Types of Sports Injuries treated with Stem Cells
A wide variety of sports injuries, can be treated including damage to:
These injuries may be due to a sudden trauma or chronic overuse.
Stem cells can be applied to an injured area via:
Direct surgical application: Application of stem cells directly to the torn ligament, tendon, or fractured bone. Gel stem cell application for focal cartilage injuries.
Stem-cell bearing sutures. A surgeon may repair a torn muscle, ligament, or tendon using a thread-like material that is coated in stem cells. (The suture material itself will dissolve and be absorbed in the body over time.)
Injection: Stem cells are injected directly into the affected area.
When administering injections, many surgeons use ultrasound or other medical imaging to ensure cells are delivered precisely to the site of damaged tissue.
What makes stem cells special is that they can:
Divide and duplicate themselves.
Differentiate into different types of cells. A stem cell itself does not serve a specific function, but it can develop into a cell that does, such as a cartilage cell or a muscle/tendon cell.
Stem cells when placed into a certain environment, can transform to meet a certain need. For example, stem cells that are placed near damaged tendon develop into healthy tendon cells. These procedures are widely known as homing and signaling.
Stem Cells from Patients
The process of collecting stem cells is often called harvesting, and is performed from the patient’s adipose tissue, blood, or bone marrow.
Fat: Through a very small surgical incision (appr. 0.5 cm) adipose (fat) stem cells can be harvested.
Blood: A blood sample from the patient can be used to harvest peripheral blood stem cells, which are found in the bloodstream.
Bone marrow: Bone marrow stem cells from the pelvic bone or the tibia are harvested, using a special trocar, needle and syringe. The process is called bone marrow aspiration.
Before fat cell delivery and bone marrow aspiration, a patient is given a local anesthetic and may also be given a sedative.
Mesenchymal stem cells
All three types of stem cells listed above—adipose (fat), peripheral blood, and bone marrow—belong to a category of stem cells called mesenchymal stem cells. These stem cells, sometimes called adult stem cells, can be obtained from the patient’s own body and are being increasingly used for treating sports injuries.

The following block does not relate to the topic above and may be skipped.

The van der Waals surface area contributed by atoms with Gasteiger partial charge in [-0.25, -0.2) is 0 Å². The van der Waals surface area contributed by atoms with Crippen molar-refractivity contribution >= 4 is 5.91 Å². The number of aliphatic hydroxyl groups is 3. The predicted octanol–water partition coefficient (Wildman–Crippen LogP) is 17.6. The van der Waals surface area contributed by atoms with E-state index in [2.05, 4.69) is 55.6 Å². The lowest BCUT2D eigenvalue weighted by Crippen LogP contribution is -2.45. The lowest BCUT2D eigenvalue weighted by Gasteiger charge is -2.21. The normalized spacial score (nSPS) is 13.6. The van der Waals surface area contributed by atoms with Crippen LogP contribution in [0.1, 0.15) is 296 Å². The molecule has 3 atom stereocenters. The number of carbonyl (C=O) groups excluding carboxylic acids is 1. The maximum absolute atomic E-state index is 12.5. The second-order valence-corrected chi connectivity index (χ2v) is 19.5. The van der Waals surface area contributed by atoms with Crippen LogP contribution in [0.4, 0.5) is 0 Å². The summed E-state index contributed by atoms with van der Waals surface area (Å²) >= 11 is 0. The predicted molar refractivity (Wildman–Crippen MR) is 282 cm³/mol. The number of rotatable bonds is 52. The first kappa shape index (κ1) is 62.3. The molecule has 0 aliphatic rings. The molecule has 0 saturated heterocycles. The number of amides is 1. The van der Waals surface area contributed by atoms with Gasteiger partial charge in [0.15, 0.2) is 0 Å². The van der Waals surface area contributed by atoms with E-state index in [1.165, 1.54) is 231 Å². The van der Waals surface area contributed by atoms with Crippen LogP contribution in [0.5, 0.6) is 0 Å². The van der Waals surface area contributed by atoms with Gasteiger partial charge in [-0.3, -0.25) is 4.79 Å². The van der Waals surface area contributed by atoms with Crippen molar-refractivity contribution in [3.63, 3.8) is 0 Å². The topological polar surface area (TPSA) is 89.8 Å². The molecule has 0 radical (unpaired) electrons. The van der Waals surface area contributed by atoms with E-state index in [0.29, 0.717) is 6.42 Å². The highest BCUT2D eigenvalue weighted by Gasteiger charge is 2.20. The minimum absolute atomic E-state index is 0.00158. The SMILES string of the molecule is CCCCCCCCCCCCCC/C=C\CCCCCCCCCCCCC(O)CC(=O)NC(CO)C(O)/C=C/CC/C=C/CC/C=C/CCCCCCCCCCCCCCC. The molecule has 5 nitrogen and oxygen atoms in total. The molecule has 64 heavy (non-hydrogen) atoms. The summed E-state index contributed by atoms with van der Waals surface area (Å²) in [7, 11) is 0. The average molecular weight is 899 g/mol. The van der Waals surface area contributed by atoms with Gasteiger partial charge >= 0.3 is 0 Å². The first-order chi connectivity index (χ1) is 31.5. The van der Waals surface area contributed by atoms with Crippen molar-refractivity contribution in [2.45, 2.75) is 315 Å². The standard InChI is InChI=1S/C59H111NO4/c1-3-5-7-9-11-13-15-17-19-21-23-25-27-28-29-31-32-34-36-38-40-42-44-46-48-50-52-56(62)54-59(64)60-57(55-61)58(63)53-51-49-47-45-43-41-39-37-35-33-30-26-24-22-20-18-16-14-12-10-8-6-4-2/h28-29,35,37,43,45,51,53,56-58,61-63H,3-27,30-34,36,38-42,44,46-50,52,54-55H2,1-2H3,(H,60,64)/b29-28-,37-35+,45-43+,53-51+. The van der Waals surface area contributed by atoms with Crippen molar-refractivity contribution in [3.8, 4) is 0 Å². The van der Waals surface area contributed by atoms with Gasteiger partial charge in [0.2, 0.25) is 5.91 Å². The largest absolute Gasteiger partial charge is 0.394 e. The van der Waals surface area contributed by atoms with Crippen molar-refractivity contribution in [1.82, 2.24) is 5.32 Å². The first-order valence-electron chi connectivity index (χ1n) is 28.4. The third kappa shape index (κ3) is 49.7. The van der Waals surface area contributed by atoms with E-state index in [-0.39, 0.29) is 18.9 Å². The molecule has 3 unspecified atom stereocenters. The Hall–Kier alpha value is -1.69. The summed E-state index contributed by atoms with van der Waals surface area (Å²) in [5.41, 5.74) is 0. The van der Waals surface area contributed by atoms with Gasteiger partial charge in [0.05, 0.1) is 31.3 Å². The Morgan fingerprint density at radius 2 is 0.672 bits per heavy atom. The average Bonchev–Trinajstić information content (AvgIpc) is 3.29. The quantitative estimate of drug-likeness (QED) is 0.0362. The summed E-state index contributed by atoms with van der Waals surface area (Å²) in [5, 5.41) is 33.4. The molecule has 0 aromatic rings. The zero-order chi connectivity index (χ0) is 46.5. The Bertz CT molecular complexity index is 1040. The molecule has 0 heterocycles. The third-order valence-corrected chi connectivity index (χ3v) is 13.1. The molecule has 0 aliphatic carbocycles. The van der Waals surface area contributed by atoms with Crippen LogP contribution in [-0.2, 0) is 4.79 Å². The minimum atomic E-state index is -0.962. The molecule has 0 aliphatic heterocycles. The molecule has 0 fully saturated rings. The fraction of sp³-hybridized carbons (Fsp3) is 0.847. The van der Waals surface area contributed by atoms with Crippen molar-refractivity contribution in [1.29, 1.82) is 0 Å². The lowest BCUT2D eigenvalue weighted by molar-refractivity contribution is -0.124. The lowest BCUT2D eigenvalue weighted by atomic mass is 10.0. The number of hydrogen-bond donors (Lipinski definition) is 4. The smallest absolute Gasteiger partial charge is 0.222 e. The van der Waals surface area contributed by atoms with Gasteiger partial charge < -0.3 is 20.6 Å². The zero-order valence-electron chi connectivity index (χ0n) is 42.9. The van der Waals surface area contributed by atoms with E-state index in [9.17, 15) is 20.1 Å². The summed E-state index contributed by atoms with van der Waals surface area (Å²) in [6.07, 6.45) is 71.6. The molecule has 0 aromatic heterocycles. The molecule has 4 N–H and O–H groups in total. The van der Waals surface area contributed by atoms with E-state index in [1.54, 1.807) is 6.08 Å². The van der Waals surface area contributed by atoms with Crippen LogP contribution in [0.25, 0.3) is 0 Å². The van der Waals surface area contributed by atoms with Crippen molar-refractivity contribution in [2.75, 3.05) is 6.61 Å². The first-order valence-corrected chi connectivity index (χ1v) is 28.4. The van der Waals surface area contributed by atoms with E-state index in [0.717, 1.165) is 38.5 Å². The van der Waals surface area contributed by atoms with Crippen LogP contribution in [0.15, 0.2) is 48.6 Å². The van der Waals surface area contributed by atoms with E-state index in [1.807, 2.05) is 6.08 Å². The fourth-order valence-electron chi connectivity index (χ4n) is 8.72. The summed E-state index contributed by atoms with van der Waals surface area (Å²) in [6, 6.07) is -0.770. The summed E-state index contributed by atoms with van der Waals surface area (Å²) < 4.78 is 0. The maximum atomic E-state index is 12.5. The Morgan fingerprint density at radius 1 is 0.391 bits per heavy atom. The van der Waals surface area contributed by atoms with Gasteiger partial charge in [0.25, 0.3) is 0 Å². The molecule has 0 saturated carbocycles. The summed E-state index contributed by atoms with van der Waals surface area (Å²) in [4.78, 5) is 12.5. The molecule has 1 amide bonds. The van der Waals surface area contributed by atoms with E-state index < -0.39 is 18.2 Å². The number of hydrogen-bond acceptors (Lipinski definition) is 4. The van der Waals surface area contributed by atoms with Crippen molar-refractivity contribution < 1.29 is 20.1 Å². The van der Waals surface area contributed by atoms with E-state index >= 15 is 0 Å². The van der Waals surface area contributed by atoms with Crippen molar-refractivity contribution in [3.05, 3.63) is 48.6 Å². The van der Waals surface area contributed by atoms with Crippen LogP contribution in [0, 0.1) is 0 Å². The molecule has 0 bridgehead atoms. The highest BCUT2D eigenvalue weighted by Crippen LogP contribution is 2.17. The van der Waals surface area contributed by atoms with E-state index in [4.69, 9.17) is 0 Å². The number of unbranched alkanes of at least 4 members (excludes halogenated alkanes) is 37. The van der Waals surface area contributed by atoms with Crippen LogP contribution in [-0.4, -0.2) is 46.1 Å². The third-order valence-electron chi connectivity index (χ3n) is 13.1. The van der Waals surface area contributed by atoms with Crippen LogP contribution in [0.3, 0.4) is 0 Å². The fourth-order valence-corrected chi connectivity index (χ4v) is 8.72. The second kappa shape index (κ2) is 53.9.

In our center we have certain criteria for recommending stem cell therapy. All cases are examined in a case-by-case basis and special protocols are applied for each one.
The specialized and patient-specific treatment protocols are implemented after detailed clinical and imaging (MRI) examinations, together with the patients lab-exams profile.
According to an athlete's/persons' needs and depending on the sport activity followed, the most suitable stem cell therapy option is chosen, for the best functional and clinical results.
The theories behind stem cell therapy
After years of research we found that when applied to a sports injury, stem cells might:
Develop into needed musculoskeletal cells, such as tendon, ligament, cartilage, or bone cells
Facilitate better healing (e.g. encourage the growth of new blood vessels)
Decrease or prevent inflammation that make conditions worse
Release proteins (cytokines) that slow down tissue degeneration and/or decrease pain
The three last procedure comprise the paracrine effect.
The ultimate challenge
The stem cell therapy in one study is not necessarily the same as the stem cell therapy in another study. The differences can include:
Where the stem cells originated—For example, were they derived from the patient’s blood, bone marrow, or fat?
How stem cells are separated and isolated from the harvested tissue
The concentration of stem cells (how many cells per treatment)
The health and age of patients
How the stem cells are delivered to the injured area—For example, are they injected or applied during surgery?
Mixing Stem Cells with PRP
Many sports medicine doctors use stem cell therapy in combination with another regenerative medicine therapy, platelet rich plasma (PRP). These physicians believe that PRP can activate the most of the stem cells potential effects.
PRP is derived from a sample of the patient’s blood. In the bloodstream, platelets secrete substances called growth factors and other proteins that:
Regulate cell division
Stimulate tissue regeneration
PRP can also be used alone to treat sports injuries, such as tendinopathies.
SIDE EFFECTS & RISK FACTORS
Stem cell therapy, while using a patient’s own cells without or with controlled manipulation and performed in a single, clean and OR environment, is generally considered safe. The most common side effects are temporary swelling and pain. Stem cell injections carry the same risks as any other therapeutic injection, such as a very small risk of infection.